The Edited Lowlights: A Tragi-Comedy


Phil: The Father in Law

Milllie: The Mother in Law

K-man: The Son

Nic: The Daughter in Law


Act 1, Scene 1

[It is 11.30pm on a Thursday night.  The front door of the house bursts open amidst cries of ‘oh!’]

Phil: Ah, hello!  Yes, it was the Spanish this time you know, the French last time.

Nic: What?  Hello.  Would you like a drink?  You must be very tired.

Millie: Yes please.  I’ll have a glass of cold milk.  Do you have any biscuits?  Sometimes I like a biscuit in the middle of the night just to nibble if I wake up.

[K-man takes a gargantuan suitcase upstairs.  Phil is in the hallway staring at a suitcase as though the power of intention will transport it upstairs, before beginning to talk to himself].

Nic: Yes, I made chocolate chip cookies.   Do you think Phil would like a glass of milk?

Millie: Yes, I expect so.

[Nic pours two glasses of milk.  Phil enters.]

Phil: Oh.  Is that for me?  Ah, um, oh.  Did I say I wanted milk?

Nic: It’s fine – just pour it away if you don’t want it.

[K-man enters].

Phil: I don’t want it.  But you can’t pour it away.   NO.  That would be such a waste.

Nic: I don’t mind.

K-man: Yes, just pour it down the sink.  It’s our milk, and we don’t mind.

[Phil reaches into the fridge to very slowly extract the milk carton and carefully spill milk everywhere while trying to pour it from the glass back into the milk carton.]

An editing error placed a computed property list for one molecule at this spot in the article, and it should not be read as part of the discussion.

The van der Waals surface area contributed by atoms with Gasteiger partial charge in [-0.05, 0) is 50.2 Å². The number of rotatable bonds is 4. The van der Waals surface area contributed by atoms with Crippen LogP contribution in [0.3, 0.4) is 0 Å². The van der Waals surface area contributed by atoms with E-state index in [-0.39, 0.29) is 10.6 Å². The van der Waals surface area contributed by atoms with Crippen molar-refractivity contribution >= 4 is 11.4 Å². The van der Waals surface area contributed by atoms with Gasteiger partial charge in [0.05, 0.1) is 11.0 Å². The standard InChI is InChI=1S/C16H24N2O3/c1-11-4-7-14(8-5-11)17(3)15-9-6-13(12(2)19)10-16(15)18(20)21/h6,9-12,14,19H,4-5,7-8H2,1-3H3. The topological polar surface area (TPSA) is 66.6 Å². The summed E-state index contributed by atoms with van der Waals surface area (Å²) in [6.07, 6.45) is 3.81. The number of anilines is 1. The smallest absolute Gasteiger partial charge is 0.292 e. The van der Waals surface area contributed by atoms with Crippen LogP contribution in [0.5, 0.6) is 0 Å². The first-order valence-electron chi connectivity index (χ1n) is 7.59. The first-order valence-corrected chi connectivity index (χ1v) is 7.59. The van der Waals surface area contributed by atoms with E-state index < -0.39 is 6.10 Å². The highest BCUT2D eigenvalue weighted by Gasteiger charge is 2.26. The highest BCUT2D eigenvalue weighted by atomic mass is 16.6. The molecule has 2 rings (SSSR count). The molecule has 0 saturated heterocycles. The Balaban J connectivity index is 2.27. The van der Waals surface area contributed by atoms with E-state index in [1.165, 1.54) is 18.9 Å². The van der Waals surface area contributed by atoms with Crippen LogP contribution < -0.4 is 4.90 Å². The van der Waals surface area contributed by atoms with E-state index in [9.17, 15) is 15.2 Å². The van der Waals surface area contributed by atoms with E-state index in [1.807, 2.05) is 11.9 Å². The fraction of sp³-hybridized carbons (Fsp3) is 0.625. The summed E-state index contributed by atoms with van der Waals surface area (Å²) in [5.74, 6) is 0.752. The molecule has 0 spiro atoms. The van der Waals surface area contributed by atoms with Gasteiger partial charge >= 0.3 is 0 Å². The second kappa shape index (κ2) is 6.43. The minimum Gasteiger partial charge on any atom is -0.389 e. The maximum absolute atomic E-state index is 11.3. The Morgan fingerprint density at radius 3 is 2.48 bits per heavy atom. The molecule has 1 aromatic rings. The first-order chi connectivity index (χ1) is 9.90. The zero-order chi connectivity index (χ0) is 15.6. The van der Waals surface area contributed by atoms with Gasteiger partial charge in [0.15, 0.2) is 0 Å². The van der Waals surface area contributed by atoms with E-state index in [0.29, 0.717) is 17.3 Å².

Nic: OK!  Well, I have to go to work tomorrow, so, goodnight!


Act 2, Scene 1

[5.30pm. K-man and Nic are on the packed commuter train heading for home.  The phone rings.]

Nic: Oh God.  They’re locked out.  I thought you demonstrated the trick with our door?

K-man: Last night I did, yes.  [answers the phone] Hello?

Nic: Shit.  I wonder how many of the neighbours they’ve met.

K-man: Hello?  Oh, you can’t get the door open.  Did you try the trick?  Like I showed you last night?  You have to turn the key to 9 o’clock.  Yes, 9 o’clock, 90 degrees to the left of straight up and down.  Then pull the door while turning the key a little bit more to the left.  You should hear a click.  [pause] No?  Oh, you met the neighbours?  Oh, good.   Just try the key again.  [pause].   Still no?  OK.  We’ll be home in half an hour.  Just sit on the step until then.  Hello?

Nic: Fucking hell.  The door isn’t THAT hard to open, especially if you have instructions.  How many of the neighbours did they meet?

K-man:     Some that we haven’t met yet, apparently.   We got cut off.  I’ll call back.  Hello?  Hello? Oh, you’re in?  Well done.  What? [pause].  OK, we’ll see you soon.  Bye.

Nic: They got in?  Good.

K-man: Yes, the door was unlocked probably at their first attempt.  All they had to do was push it.  You know, like you do when you want to open a door.


Act 2, Scene 2.

[A quiet suburban cul-de-sac.  K-man and Nic zoom around the corner on bikes.  Phil is in the street talking to a neighbour, who waves.  Phil closes the conversation and comes to the front step].

Phil: [loudly].  What a lovely woman.  Very interesting, you know.  Did you know her husband is from —

K-man: Father!  Shhh.  Could we wait until we get indoors before we talk about other people please.  [To the assembled crowd of neighbours].  Thanks!   Very warm, isn’t it?

Phil: [still on the front step] — the Province.  They offered us a cup of tea you know, very nice.  Do you know that woman?

Millie: Oh HELLOOOO!   You’re back at last.  We had terrible trouble.  What’s wrong with your front door?


Act 3, Scene 1